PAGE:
Afro-Latin American and Afro-Latinx Art Historical Resources. BlacKKKShakespearean: A Call to Action for Medieval and Early Modern Studies – Profession. Two specters are haunting the study of the literature, culture, and history of the pre- and early modern periods.
First, a catastrophic decline in the number of majors across the humanities. Second, the assertion that studying medieval and early modern periods sheds light on the foundational texts of a so-called Western civilization has made the fields attractive to far-right extremists. The two issues are not as distinct as they might at first appear, and the imperative to address them is both practical and ethical. Some scholars of these early periods choose to ignore how the occlusion of race as an object of study in our research and in our classrooms aids white nationalist narratives.
To address both issues, scholars of early literatures must ask how the cultural histories conveyed in our fields assist far-right fictions and how universities more generally embolden white nationalists (Chatelain). Currently, overwhelmingly: White scholars cite each other’s work. Start Early Notes 1. 2. Church of St. George, Ethiopia. Scholars Respond to an Exhibition about Medieval Prejudice. The Crucifixion (detail with Ecclesia and Synagoga), 1170s, from the Stammheim Missal, unknown illuminator, made in Hildesheim, Germany.
The J. Paul Getty Museum, Ms. 64, fol. 86 Last year we invited you to join a conversation about how we can use a museum collection—made up of artworks created primarily for the wealthiest classes—to peel back layers of history and reveal a more inclusive vision of European art. The online dialogue about the exhibition Outcasts: Prejudice and Persecution in the Medieval World inspired us to take action in two ways.
First, in response to requests to provide more digital resources around the exhibition, we invited three prominent scholars to expand on three of its themes: race, anti-semitism, and gender identity. Second, we began to organize another exhibition, Balthazar: A Black African King in Medieval and Renaissance Art (November 19, 2019–February 16, 2020), inspired by visitors’ reactions to and questions about Outcasts. Geraldine Heng Anthony Bale. Outcasts. More Details on Exhibition-in-Progress on Outcasts of the Medieval World. We recently posted about an exhibition-in-development, scheduled to open in January 2018, that examines images of “out-groups” in illuminated manuscripts.
We were both grateful for and energized by the numerous comments here on The Iris, as well as on Twitter and Tumblr. We have taken many of your suggestions to heart and continue to refer to them as we make edits to the exhibition. For those of you who have followed our project with interest, we would like to share some of our work on the show, highlighting four of the objects we have selected for the show and our draft texts for the wall labels that will accompany them in the exhibition space.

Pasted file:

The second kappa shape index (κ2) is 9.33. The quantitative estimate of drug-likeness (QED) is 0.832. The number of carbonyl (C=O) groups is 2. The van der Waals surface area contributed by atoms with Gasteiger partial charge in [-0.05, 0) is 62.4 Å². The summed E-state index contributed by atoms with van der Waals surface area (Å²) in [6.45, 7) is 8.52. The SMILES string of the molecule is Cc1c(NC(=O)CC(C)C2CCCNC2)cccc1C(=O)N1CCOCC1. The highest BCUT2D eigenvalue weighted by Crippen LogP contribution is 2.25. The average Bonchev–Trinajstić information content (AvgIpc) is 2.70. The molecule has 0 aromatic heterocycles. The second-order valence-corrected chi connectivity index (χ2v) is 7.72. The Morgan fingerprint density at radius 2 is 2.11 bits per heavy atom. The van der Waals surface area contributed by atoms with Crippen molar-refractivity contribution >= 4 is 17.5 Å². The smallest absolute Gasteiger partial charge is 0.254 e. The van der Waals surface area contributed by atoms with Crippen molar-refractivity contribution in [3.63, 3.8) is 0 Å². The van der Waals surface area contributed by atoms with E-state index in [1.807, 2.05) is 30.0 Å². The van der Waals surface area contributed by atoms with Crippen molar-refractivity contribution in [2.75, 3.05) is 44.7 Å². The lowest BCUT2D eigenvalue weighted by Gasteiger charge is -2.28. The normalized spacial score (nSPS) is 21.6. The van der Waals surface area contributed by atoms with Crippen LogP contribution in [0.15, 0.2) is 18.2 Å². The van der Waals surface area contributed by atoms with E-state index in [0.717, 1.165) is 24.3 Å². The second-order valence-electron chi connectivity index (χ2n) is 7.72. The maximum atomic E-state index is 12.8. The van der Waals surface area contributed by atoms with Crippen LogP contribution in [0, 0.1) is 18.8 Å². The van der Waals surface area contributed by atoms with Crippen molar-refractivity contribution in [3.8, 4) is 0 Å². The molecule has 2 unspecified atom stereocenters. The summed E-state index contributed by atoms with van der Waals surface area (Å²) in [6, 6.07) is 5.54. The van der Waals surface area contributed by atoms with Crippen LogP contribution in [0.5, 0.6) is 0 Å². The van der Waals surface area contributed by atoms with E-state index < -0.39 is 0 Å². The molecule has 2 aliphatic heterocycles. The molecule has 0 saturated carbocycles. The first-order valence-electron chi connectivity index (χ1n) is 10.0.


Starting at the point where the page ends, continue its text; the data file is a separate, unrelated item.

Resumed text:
How the borders within Southeast Asia changed during the Middle Ages - Medievalists.net. Looking at the development of empires, kingdoms and states in Southeast Asia during the Middle Ages.
Here are seven videos that explain the changing borders. EmperorTigerstar begins this set by offering an examination of the region, starting in ancient times, and going every year starting in 500 AD: Ollie Bye has created this video, focusing on the Malay Archipelago, the lands of which now form countries such as Indonesia and Malaysia. This Youtuber has also created a video on Vietnam, starting in 300 BCE, and going every year from 1400: Anwoo History Mapper has created several maps, starting with this one on Thailand from the years 300 to 2018: Taking A Magnifying Glass To The Brown Faces In Medieval Art : Code Switch : NPR. Uncovering the African Presence in Medieval Europe. People of Color in European Art History: Archive. Race & medieval studies: a partial bibliography. The Story of the Black King Among The Magi. LOS ANGELES — “Away in a manger, no crib for a bed.”
When we think of baby Jesus at Christmas, we may typically think of a nativity scene. Whether comprised of gingerbread, porcelain, or live performers, such nativity scenes usually include Mary, Joseph, and the baby Jesus surrounded by shepherds, angels, and assorted farm animals. Those bringing gifts to the baby Jesus are three magi or wise men, one of whom is frequently depicted as a black man. His inclusion illustrates the complexities of blackness in different time periods and locations.
He is both a token addition and a celebrated king. This traditional crowded nativity scene is not depicted in the New Testament gospels but constitutes a mash-up of different accounts of the birth of Jesus. While magi were understood to be wise men from the East, one magus becomes regarded as “black” as early as the 13th century. John Blanke - John Blanke Project.